A. What have you learned from the course?
This course on the Psalms has opened the way for me to become more aware, knowledgeable and appreciative of the Book of Psalms. Previously the Psalms had been a closed book for me and, like Yancey (The Bible Jesus Read, p. 109), I avoided it, finding myself unable to relate to the familiarity other Christians displayed towards it. Though some of the messianic prophecies had been instrumental in bringing me to faith in Christ, I found troublesome passages of vengeance, not knowing how to interpret, for example the curse, “How blessed will be the one who seizes and dashes your little ones against the rock” (Ps. 137:9). Yet after this brief excursus over the summer with the Professor, with theologians old and new and also with my fellow-students I feel less apprehensive about reading and reflecting on the rich contents of the Psalms.
At the start of the course when I read the Psalms through for the first time using Bellinger’s outline (Psalms: Reading and Studying the Book of Praises, p. 23), it was appealing to follow the classification by type modelled after the work of Gunkel and Westermann (ibid, p. 22). What enlivened this experience was listening to the Psalms being read with a British accent in the King James on audio CD (accessed online at: http://server.firefighters.org/kjv.asp).
Bellinger’s text was relatively straightforward, setting the tone by placing the Psalms in their historical context as being representative of various phases in Israel’s experience and worship. Bellinger aptly highlights themes of faith and relationship to the Holy by recalling Israel’s encounter with God in various narrative portions of the Old Testament (Judges 5:1-31; 1 Samuel 2:1-10; Jonah 2:2-9; Jeremiah 20:7-18, ibid, p. 3). Foundational to the present study is an understanding of the shape of the Psalter. Bellinger walks the reader through basic organizational facets (ibid, pp. 7-10), such as title (sepher tehillim), structure (Books I-V), superscriptions (including technical terms such as selah and historical notes) and collections (e.g., Davidic, Korahite, Elohistic, etc.). The author then brings the reader up to speed on notable modern Psalms scholars, such as Gunkel, who broke from traditional personal-historical analysis to consider Psalms according to type, identifying the major classes of Hymns (Songs of Zion, Enthronement Psalms), Community and Individual Laments, Individual Psalms of Thanksgiving and Royal Psalms in addition to the minor types Pilgrimage, Community Psalms of Thanksgiving, Wisdom Psalms, General Liturgies, Prophetic Liturgies, Torah Liturgies and Mixed Types (ibid, pp. 18-21). Bellinger moves on to present the efforts of Mowinckel, Gunkel’s student, who extended the work to consider the dramatic use of Psalms in Israel’s cultic worship (ibid, pp. 24-26). Bellinger then identifies more recent scholarship, such as that of Westermann and Childs, whose work led to a contemplation of the shaping of the Psalter, in light of concerns such as Community, Exile, Future Hope, Language, Superscriptions and Organization (ibid, pp. 27-31). Walking through the Psalms in light of these and other considerations with Bellinger for the remainder of the book makes for an edifying introduction.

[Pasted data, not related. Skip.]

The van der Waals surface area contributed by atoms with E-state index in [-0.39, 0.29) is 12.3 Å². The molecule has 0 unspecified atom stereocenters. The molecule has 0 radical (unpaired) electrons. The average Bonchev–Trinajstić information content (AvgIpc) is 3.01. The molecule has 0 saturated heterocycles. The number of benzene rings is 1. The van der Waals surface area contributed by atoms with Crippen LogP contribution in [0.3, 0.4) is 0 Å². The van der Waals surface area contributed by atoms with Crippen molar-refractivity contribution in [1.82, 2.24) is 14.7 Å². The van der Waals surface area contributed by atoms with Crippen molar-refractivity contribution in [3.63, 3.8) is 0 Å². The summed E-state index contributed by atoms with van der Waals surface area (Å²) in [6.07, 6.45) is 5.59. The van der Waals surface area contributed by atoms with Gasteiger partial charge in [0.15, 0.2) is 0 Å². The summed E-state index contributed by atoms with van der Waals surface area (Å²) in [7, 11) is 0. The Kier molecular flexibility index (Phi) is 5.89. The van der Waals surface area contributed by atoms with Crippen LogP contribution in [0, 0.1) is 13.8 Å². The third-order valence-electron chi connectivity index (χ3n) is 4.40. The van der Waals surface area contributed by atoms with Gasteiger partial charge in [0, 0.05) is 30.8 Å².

Although my lack of skill in Hebrew deprived me of some of the beauty of the Psalms, reading about poetic devices in Van Gemeren (Psalms, pp. 21-28) and using them in the construction and analysis of a lament helped to immerse one into the nuts-and-bolts side of Old Testament poetry. Learning that ancient Hebrew poetry relies on a number of devices such as parallelism (synonymous, antithetic and synthetic), paired synonyms, acrostics, alliteration, apostrophe, assonance, chiasm, ellipsis, hendiadys, hyperbole, inclusion, merismus, metonymy, onomatopoeia, paronomasia, refrain, repetition and synecdoche helped to reveal the great tapestry of Psalms which would otherwise remain hidden from superficial analysis.